I enjoyed reading this book (despite the overabundance of annoying cliches in its dialogue) but I'm ultimately uncertain about what I think of it. As I neared the end, my husband asked me if the book was funny. I thought about that for several long moments before I could answer. I slowly said, "It's quirky . . . I guess it's funny in a weird way . . . or maybe it's just weird?"

"How to Stop Time" by Matt Haig

Kathy and I were in Books-a-Million, looking through the Fiction section. She asked me to show her the book I was holding; I had already picked this one out and I held it up to her, feeling pretty pleased with myself. 'Oh yeah, I looked at that,' she said. 'But you didn't want to read it?' I asked. 'I read a couple of sentences at random and decided the writing wasn't good enough,' she explained. I frowned. I, too, had read a couple of sentences at random (or maybe it was the book's opening sentences?) and decided the writing seemed fine. I could have taken the warning and read a few more sentences, but I was feeling stubborn: I liked the idea of the plot - man ages at one-fifteenth the speed of everyone else, meaning that he could live for nearly 1,000 years - and I hadn't seen much else in the store that interested me, so I bought the book.

I should have listened to Kathy.

I am particularly drawn to mostly realistic novels that mess with time or natural laws or the realms of possibility in some way. 'Life After Life' by Kate Atkinson is maybe the best example of this, or 'The Time Traveller's Wife' by Audrey Niffenegger. But this novel, sadly, was not in that class. In fact, it was pretty bad - the characters glib, the plot predictable, the writing all cute and contrived - and I had to force myself to keep reading it every night. Maybe it will spark into life, I kept hoping. Instead of which, the narrator met Shakespeare. Ten pages of eye-rolling and excruciating dialogue later, I gave up.

I tend to think you shouldn't review books if you haven't finished reading them, but I am making an exception for this one. Don't make the same mistake I did. Save yourself $25 and numerous wasted hours. It has a nice cover and a cool premise, but it's crap. Put it back on the shelf and walk away.

Sunday, January 20, 2019

"Berlin" by Jason Lutes and "Belonging" by Nora Krug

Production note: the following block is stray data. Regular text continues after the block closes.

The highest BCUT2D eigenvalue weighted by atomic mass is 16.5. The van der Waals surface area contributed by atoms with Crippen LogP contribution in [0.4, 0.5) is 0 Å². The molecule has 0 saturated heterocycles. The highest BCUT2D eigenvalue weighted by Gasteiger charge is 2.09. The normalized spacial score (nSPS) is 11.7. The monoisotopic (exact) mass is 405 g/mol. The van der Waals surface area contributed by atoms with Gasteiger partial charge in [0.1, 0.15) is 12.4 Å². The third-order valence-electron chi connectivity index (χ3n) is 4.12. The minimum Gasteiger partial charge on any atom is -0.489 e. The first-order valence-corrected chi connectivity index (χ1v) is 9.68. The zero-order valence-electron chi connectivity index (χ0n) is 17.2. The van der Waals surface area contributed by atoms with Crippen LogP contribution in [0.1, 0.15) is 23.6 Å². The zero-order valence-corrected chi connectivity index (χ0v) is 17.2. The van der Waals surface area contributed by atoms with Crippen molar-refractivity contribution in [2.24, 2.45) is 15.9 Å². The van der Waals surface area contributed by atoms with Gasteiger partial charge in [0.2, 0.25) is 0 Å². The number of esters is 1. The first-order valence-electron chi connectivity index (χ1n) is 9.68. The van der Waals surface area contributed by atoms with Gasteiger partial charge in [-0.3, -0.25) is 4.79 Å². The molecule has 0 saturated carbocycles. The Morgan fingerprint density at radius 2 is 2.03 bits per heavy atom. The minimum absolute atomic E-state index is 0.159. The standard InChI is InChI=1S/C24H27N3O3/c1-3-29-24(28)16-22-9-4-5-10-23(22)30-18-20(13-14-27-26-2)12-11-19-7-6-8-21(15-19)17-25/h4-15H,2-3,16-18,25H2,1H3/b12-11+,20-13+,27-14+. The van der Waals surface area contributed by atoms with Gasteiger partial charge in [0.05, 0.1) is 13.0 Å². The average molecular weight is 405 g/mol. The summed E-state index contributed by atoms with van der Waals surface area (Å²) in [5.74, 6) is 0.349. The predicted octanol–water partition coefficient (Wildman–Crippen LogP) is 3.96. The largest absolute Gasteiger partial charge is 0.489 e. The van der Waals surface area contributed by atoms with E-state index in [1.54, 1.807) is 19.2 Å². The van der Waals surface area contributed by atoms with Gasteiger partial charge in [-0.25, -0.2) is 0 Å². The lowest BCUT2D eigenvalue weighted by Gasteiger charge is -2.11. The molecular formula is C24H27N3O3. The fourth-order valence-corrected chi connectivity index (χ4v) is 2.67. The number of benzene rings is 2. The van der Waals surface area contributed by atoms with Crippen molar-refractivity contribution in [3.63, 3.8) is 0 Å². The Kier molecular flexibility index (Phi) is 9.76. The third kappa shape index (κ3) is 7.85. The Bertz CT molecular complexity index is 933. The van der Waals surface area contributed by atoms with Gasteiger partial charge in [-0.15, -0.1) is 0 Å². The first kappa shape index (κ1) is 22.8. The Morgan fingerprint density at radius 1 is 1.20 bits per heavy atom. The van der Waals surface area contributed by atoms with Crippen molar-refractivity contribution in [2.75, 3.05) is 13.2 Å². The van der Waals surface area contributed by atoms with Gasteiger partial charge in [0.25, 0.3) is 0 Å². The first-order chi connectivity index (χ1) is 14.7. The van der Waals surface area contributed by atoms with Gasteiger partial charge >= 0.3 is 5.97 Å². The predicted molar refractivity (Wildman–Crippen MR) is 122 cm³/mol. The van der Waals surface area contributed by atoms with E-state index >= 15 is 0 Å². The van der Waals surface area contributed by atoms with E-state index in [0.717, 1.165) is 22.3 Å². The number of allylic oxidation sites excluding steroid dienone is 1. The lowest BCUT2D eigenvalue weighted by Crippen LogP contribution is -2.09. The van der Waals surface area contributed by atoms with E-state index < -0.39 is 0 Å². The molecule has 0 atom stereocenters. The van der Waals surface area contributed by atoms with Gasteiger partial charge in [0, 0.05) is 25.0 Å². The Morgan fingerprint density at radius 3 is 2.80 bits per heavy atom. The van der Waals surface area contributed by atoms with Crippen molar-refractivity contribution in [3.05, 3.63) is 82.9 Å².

I don't read many graphic novels, but I read an article that featured these two late last year and thought they sounded interesting. Both are about Germany and its Nazi past, although they deal with the subject in very different ways. And their artistic styles are completely different, as you can see from the respective covers.

On the whole, I preferred Berlin, particularly in artistic terms. It's a bold, sweeping, black-and-white portrait of the city in the early 1930s, when Germany was still a democratic state and its capital a hotbed of art, theatre, sexual experimentation and free expression. It follows the intersecting stories of a young female art student named Marthe Muller, who arrives there from Cologne, and an idealistic but increasingly world-weary journalist named Kurt Severing, among a cast of dozens of other characters. Both the main leads are intelligent, real-seeming and likeable, and the portrayal of the city itself is beautifully done.

But I did feel the book was a little swamped by all those other characters, many of them communists and Nazis, who felt less three-dimensional and who tended to blur together in my mind, not least because many of them looked too alike. Almost all of the women have short hair, for example, which makes them hard to distinguish, and too many of the working-class characters simply looked dirty or old beyond their years. Berlin is not ruined by these flaws - it's still a wonderful achievement - but I do think it might have worked better as a narrative if the author had kept a tighter focus on his central protagonists.

Belonging is actually a non-fiction book, a sort of memoir/investigation. Written by a young German woman who lives in the United States, it begins brilliantly: a chance meeting, soon after her move to New York, with an elderly Holocaust survivor, which leaves the author squirming and ashamed of her country's past. It then goes back in time to the end of the Second World War, with a couple of reproduced documents that I knew nothing about and that were fascinating and revelatory.